SE Linux


Dec 9, 2013 (4 years and 5 months ago)


to allow root to do everything and non-
privileged users to do nothing, Flask
provides more granular security levels
that apply both to file access privileges
and to inter process communication and
a whole range of additional features.
As is the case with other packages, SE
Linux has only limited potential for com-
pensating the weaknesses in protocols or
applications, but it does help to mitigate
their effect. The security server is the
central element in the Flask architectural
model and responsible for any security
based decisions. The name is derived
from the original Mach implementations
where it used to be a userspace process,
but on Linux the server runs as a kernel
Object managers are the second
Flask component. They manage security
attributes, ensure appropriate bindings
for the objects (files, processes, sockets
…) and enforce the decisions made
by the security server. Object managers
are well-known kernel subsystems, such
as process managers, file systems, or
sockets whose functionality have been
Security decisions are reached by
reference to so-called security contexts,
which are basically a container for a
group of security attributes. A context
comprises the user ID, the user’s role, a
type and an optional MLS (Multi Level
Security) level. Only legal combintations
that the security server recognizes are
Practical Abstraction
The individual components of a security
context originate from the abstraction
levels introduced by SE Linux. These
levels simplify the task of coping with
the complex reality of all possible types
access. Access control must specify the
conditions under which each program is
granted access to specific objects.
The first abstraction layer concerns
users. The fact that SE Linux user
administration is not based on the Linux
user ID has several advantages, for
example, the SE Linux user ID cannot
umors about mathematicians who
can break any conceivable code
abound in various urban legends.
But is IT security itself merely a myth?
The National Security Agency (NSA)
begs to differ on this issue, and has
become actively involved in enhancing
Linux security. One of the more notable
results is Security Enhanced Linux
(SE Linux), which started life as an
experimental prototype [1].
SE Linux provides additional access
control features for Linux. It uses
policies to decide what parts of the
system users will have access to – that
is, what files a process running with
the privileges of a specific account can
access, or what network connections the
process can open.
Non-privileged users cannot influence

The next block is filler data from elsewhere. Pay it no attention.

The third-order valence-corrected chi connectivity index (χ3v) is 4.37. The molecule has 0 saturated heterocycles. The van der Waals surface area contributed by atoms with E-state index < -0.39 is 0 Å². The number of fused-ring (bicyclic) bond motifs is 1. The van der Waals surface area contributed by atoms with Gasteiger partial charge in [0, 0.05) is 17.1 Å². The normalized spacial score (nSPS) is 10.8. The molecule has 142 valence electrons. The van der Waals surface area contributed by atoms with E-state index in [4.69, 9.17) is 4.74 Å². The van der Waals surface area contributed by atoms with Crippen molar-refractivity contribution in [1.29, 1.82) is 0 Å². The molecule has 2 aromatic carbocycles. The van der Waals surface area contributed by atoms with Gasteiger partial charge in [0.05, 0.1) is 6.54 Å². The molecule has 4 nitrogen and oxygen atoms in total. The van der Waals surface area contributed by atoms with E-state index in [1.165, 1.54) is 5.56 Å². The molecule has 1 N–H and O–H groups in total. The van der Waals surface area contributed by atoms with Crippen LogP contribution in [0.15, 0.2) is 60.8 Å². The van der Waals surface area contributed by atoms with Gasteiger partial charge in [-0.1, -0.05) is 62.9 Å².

the policy, which is applied as a
mandatory control by the admin user. SE
Linux thus implements MAC (Mandatory
Access Control, see insert “Important
Terms”). However, granular security
does impact the complexity of SE Linux.
To run a program securely on SE
Linux, the admin user needs to know
every file the process opens and every
subroutine it calls. But the level of
security the admin user can achieve
makes it well worth the effort.
Practical Concepts – not only
for Linux
The SE Linux security model was not
originally designed for Linux. The NSA
originally developed the architectural
prototypes for the Mach kernel [13] in
co-operation with Secure Computing
[12] (of TIS Firewall Toolkit fame): DT
Mach (Distributed Trusted Mach) and
DTOS (Distributed Trusted Operating
System). The Linux port was first
introduced when continued develop-
ment led to the release of Flask (the Flux
Advanced Security Kernel).
The Flask system’s task is to ensure
data integrity and trustworthiness – in
other words, it provides access controls.
Where a normal Linux kernel might tend
Sophisticated access controls are fundamental to a secure Linux environment.
SE Linux,which was developed by the National Security Agency (NSA) and
released under GPL,is a complex system that allows the administrator
granular control over privileges.This article looks into the background,basics,
installation and practical applications.
Practical Applications for Security Enhanced Linux
Security Rules
February 2003
SE Linux
Peter Doeberl,
be changed after logging on. To change
their privileges users have to change
either their role (an additional security
attribute), or their type (the third
attribute class).
To help the admin user keep track,
despite the sheer bulk and complexity of
the rules involved, multiple Linux users
can be combined to form a single non-
privileged user. The generic SE Linux
user, “user_u”, is an example of this
feature. In fact, the policy only needs to
be customized for users who require
more than the default privileges assigned
to “user_u”.
On SE Linux the term “user” is
normally applied to actual people with
interactive access to the system, with
“system_u” being the exception.
However, there is no need to add
pseudo-users for specific processes,
as the privileges assigned to these -
processes are defined by the individual
type. Having said this, some programs
still need to be run as their own user
accounts – in fact, file system privileges,
for which SE Linux does not provide an
abstraction, require this. Separate user
management means that both of these
independent components must allow an
action to make it succeed.
Freely definable roles provide the next